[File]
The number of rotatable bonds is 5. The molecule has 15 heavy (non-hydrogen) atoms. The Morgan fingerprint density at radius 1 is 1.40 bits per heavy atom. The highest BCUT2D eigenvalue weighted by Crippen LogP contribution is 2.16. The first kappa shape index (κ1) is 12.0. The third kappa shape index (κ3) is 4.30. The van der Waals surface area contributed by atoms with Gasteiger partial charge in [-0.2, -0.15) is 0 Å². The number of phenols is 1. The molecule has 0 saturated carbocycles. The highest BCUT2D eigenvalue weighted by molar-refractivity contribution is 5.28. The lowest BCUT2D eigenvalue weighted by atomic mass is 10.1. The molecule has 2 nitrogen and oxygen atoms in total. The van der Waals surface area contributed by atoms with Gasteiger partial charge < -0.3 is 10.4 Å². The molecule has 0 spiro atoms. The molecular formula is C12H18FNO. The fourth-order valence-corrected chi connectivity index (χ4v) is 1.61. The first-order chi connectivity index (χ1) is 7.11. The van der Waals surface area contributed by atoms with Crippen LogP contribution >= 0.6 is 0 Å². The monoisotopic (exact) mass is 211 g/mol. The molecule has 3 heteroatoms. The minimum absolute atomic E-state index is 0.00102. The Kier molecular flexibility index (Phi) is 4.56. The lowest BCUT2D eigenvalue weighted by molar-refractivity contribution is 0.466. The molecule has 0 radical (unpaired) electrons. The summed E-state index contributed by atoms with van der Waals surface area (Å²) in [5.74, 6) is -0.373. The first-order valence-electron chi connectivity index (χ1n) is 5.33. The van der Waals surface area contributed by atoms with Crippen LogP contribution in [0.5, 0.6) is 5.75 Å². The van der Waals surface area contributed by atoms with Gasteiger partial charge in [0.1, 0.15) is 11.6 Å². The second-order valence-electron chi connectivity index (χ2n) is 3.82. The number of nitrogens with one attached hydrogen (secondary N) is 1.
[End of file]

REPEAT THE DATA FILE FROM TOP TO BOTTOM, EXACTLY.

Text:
The number of rotatable bonds is 5. The molecule has 15 heavy (non-hydrogen) atoms. The Morgan fingerprint density at radius 1 is 1.40 bits per heavy atom. The highest BCUT2D eigenvalue weighted by Crippen LogP contribution is 2.16. The first kappa shape index (κ1) is 12.0. The third kappa shape index (κ3) is 4.30. The van der Waals surface area contributed by atoms with Gasteiger partial charge in [-0.2, -0.15) is 0 Å². The number of phenols is 1. The molecule has 0 saturated carbocycles. The highest BCUT2D eigenvalue weighted by molar-refractivity contribution is 5.28. The lowest BCUT2D eigenvalue weighted by atomic mass is 10.1. The molecule has 2 nitrogen and oxygen atoms in total. The van der Waals surface area contributed by atoms with Gasteiger partial charge < -0.3 is 10.4 Å². The molecule has 0 spiro atoms. The molecular formula is C12H18FNO. The fourth-order valence-corrected chi connectivity index (χ4v) is 1.61. The first-order chi connectivity index (χ1) is 7.11. The van der Waals surface area contributed by atoms with Crippen LogP contribution >= 0.6 is 0 Å². The monoisotopic (exact) mass is 211 g/mol. The molecule has 3 heteroatoms. The minimum absolute atomic E-state index is 0.00102. The Kier molecular flexibility index (Phi) is 4.56. The lowest BCUT2D eigenvalue weighted by molar-refractivity contribution is 0.466. The molecule has 0 radical (unpaired) electrons. The summed E-state index contributed by atoms with van der Waals surface area (Å²) in [5.74, 6) is -0.373. The first-order valence-electron chi connectivity index (χ1n) is 5.33. The van der Waals surface area contributed by atoms with Crippen LogP contribution in [0.5, 0.6) is 5.75 Å². The van der Waals surface area contributed by atoms with Gasteiger partial charge in [0.1, 0.15) is 11.6 Å². The second-order valence-electron chi connectivity index (χ2n) is 3.82. The number of nitrogens with one attached hydrogen (secondary N) is 1.